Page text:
7. iTunes will ask you if you're sure you want to delete these copies of the selected items. Click the Delete button.

Delete your old iTunes library

It's a really convoluted process, but Apple doesn't give us a good way to handle it when our iTunes libraries get larger than the authorities decreed we should be able to have. I expect this isn't Apple's doing as much as the music publishers it has licensing arrangements with.

Whatever the situation, it's ugly. I've ranted about iTunes before - I think it's a fat, bloated pig on the Mac, and having to jump through hoops like this just to manage my music library and a service I pay Apple for besides certainly isn't making me change my mind. But whatever. You do what you have to.

Have you had to split your music library? Or did you decide iTunes Match wasn't worth the hassle? Let me know what you think in the comments.

Have something to say about this story? Leave a comment! Need help with something else? Ask in our forums!

Peter Cohen

Mac Managing Editor of iMore and weekend Apple Product Professional at a local independent Apple reseller. Follow him on Twitter @flargh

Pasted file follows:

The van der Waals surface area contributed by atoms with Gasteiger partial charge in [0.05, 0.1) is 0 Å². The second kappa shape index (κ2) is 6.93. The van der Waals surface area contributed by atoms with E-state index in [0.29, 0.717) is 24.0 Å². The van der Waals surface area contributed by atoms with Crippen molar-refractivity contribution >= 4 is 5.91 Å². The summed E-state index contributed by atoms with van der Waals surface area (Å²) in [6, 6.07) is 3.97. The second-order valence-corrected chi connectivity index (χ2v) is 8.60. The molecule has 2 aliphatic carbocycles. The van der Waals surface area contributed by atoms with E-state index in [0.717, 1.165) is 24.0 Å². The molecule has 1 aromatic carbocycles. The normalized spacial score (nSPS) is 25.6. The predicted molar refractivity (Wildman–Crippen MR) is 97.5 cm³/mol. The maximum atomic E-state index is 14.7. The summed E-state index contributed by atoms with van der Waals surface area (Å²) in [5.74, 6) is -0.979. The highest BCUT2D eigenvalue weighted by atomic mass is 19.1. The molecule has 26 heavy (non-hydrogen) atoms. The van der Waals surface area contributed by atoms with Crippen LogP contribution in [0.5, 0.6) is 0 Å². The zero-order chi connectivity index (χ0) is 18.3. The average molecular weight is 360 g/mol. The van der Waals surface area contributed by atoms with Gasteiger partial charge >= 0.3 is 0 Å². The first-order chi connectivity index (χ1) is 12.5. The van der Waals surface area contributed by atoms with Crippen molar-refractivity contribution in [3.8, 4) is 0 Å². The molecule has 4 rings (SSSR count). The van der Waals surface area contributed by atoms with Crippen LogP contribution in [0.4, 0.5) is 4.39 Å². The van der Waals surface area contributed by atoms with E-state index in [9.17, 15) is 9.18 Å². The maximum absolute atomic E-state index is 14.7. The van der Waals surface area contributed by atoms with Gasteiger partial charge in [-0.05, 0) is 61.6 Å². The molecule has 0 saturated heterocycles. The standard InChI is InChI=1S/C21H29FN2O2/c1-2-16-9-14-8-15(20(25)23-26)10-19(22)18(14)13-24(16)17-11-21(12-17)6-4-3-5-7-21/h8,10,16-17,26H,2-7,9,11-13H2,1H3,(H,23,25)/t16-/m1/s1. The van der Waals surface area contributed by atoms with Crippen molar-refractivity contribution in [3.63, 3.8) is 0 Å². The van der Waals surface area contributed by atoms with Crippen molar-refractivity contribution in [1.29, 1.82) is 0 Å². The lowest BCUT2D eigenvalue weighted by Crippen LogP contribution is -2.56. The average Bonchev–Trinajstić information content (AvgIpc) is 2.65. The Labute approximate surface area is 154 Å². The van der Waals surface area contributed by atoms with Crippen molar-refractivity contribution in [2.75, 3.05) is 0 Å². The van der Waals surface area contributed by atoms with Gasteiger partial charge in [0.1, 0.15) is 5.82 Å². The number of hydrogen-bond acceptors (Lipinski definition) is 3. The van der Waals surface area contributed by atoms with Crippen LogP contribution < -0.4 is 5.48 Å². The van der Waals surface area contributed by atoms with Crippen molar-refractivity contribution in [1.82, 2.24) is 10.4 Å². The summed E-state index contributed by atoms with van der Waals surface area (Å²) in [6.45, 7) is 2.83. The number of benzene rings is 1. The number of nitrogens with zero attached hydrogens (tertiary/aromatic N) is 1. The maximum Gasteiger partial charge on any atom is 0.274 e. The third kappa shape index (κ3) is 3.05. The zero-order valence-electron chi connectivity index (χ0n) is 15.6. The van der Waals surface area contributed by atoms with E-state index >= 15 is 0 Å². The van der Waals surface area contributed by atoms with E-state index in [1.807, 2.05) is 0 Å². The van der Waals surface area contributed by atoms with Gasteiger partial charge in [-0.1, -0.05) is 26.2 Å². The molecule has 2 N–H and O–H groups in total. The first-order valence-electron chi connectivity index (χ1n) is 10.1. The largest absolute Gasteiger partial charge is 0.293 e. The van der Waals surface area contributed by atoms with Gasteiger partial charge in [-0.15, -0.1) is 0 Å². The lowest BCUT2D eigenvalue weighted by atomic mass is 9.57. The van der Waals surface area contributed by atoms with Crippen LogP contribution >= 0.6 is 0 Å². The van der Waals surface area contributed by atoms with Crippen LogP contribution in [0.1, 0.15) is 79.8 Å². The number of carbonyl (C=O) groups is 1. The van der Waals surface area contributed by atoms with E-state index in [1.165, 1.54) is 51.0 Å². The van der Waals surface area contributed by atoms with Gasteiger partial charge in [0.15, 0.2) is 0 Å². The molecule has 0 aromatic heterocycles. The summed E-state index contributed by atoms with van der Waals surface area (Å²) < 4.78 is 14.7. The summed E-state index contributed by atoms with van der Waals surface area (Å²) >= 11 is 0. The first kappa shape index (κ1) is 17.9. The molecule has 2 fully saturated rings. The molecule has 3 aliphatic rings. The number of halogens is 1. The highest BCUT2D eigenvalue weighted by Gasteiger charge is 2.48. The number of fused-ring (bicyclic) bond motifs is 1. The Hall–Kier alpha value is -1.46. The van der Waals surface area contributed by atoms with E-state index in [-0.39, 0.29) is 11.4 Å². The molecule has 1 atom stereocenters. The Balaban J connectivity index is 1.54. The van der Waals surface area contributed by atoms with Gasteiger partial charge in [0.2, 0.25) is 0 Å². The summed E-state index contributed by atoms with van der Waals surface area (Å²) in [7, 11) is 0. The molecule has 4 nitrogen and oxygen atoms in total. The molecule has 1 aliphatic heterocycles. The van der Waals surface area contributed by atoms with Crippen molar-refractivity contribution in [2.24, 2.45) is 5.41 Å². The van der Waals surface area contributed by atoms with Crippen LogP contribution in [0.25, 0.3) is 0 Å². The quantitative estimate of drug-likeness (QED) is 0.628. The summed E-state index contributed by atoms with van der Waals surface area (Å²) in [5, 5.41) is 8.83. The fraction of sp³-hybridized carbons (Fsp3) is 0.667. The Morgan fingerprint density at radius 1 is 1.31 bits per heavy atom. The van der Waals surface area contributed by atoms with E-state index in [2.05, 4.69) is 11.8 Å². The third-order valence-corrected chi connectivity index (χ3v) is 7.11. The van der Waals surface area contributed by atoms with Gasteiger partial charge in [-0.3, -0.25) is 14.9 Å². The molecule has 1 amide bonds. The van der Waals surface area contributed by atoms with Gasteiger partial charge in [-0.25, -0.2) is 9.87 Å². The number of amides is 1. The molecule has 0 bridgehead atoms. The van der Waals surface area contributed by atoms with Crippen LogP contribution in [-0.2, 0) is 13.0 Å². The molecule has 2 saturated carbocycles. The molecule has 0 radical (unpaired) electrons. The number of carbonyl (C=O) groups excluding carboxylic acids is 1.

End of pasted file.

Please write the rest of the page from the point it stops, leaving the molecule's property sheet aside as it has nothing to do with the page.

More Posts



← Previously

Will Apple's hardware focus cause them to fall behind Google and Facebook?

Next up →

Pebble firmware updated with some good fixes for bad problems

Reader comments

iTunes Match Limit: What to do when you hit 25,000 songs


"It's a really convoluted process, but Apple doesn't give us a good way to handle it when our iTunes libraries get larger than the authorities decreed we should be able to have. I expect this isn't Apple's doing as much as the music publishers it has licensing arrangements with."

Well, Apple is not even doing what they could do without the music industry's approval, and it bugs me much more than the 25k song limit... Being able to handle libraries on multiple volumes. Why can't I have my music on my laptop, but movies and tv shows on an external disk without duplicating stuff, manually managing libraries etc. Why can't I split my humongous library (9.2 TB) over multiple reasonably cheap disks. As is I run 2 12 TB Promise RAID systems in the closet ( 1 live, 1 backup), just to avoid the need to split my library...

Also, why can a Mac still not work as a device, a sync client like a iPhone or iPad? I don't want or need a managed library on my MacBook Pro, the one on the Mac Pro in the study should suffice.